~ accessibility ~

Vimeo overhauls its video player, introducing closed captioning and better HTML5 support

I’m a little slow in noticing this announcement from January 7 on the Vimeo staff blog. But it’s exciting stuff, with big consequences both for filmmakers and publishers who rely on Vimeo for video hosting.

A lot has changed since we launched the last all-new version of our player, two and a half years ago:

  • Browser innovation has brought new HTML5 capabilities (full-screen viewing is now available on every major desktop browser).
  • Smartphones have gotten more powerful (and in many cases, bigger), and the variety of smartphones has increased tremendously (three years ago, when we debuted the HTML player, there were only a handful in existence.)
  • Firefox added support for H.264 on mobile, Windows, and Linux (with OS X support on the horizon).
  • The introduction of devices that support multiple kinds of inputs (e.g., touch, mouse, and pen) at the same time.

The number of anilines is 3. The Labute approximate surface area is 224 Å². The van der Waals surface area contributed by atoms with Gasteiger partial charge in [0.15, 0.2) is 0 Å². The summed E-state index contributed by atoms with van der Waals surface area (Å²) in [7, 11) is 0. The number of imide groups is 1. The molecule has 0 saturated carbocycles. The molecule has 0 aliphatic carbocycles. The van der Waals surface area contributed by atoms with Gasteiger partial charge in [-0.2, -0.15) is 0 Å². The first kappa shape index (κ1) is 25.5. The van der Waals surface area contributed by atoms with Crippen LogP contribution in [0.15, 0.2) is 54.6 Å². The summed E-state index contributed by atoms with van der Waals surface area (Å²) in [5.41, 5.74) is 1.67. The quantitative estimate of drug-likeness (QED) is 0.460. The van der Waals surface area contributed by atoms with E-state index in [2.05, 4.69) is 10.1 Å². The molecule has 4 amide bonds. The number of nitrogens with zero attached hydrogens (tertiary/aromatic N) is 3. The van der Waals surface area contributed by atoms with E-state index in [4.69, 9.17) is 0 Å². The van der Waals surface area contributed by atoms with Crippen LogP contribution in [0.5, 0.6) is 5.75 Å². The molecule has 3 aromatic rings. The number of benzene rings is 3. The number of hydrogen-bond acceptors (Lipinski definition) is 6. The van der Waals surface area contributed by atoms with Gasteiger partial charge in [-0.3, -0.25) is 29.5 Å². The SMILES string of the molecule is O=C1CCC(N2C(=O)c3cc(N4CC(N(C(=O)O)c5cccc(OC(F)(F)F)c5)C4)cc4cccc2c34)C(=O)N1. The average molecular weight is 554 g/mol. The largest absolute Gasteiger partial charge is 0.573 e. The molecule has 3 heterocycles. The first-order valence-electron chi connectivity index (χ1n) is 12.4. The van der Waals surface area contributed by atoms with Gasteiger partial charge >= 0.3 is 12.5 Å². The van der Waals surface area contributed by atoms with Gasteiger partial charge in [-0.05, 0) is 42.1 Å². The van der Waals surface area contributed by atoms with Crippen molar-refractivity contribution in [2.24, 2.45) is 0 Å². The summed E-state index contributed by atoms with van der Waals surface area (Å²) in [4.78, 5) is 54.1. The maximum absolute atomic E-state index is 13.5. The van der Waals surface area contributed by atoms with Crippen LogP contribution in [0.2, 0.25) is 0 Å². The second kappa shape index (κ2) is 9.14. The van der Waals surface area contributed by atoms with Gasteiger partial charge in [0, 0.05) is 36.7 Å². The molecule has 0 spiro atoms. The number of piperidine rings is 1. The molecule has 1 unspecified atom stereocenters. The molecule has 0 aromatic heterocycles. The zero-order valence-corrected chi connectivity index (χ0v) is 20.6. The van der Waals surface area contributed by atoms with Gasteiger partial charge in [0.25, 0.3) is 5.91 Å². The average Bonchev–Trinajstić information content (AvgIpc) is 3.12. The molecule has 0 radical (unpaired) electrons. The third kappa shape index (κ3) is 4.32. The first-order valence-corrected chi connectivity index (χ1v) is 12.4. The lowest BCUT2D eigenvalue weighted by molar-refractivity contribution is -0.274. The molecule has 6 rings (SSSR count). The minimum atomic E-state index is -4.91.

With all these advancements, it was clear that we needed a more flexible and accommodating base for our player. So we did the only thing that made sense: we rebuilt the whole thing from scratch.

The player may look (mostly) the same on the surface, but behind the scenes we rethought everything from the ground up. Our re-engineered back end means that videos load twice as fast, and we simplified the front end to make it compatible with way more devices.

New features outlined in the post include faster playback, in-player purchasing, a redesigned share screen, new accessibility features, HTML5 by default (about time!), more responsiveness, and perhaps most significantly, closed captions/subtitles support.

This last is especially important for poetry films, I think, because many of us have tended to feel that putting words on the screen by default when the poem is already included in the soundtrack is redundant and distracting… for people who don’t have hearing problems. But those who do haven’t been very well served by this approach. It should also be a lot easier to reach readers in foreign languages now (given good translations, of course).

Read the whole post, and check out the new FAQ page on Captions and Subtitles.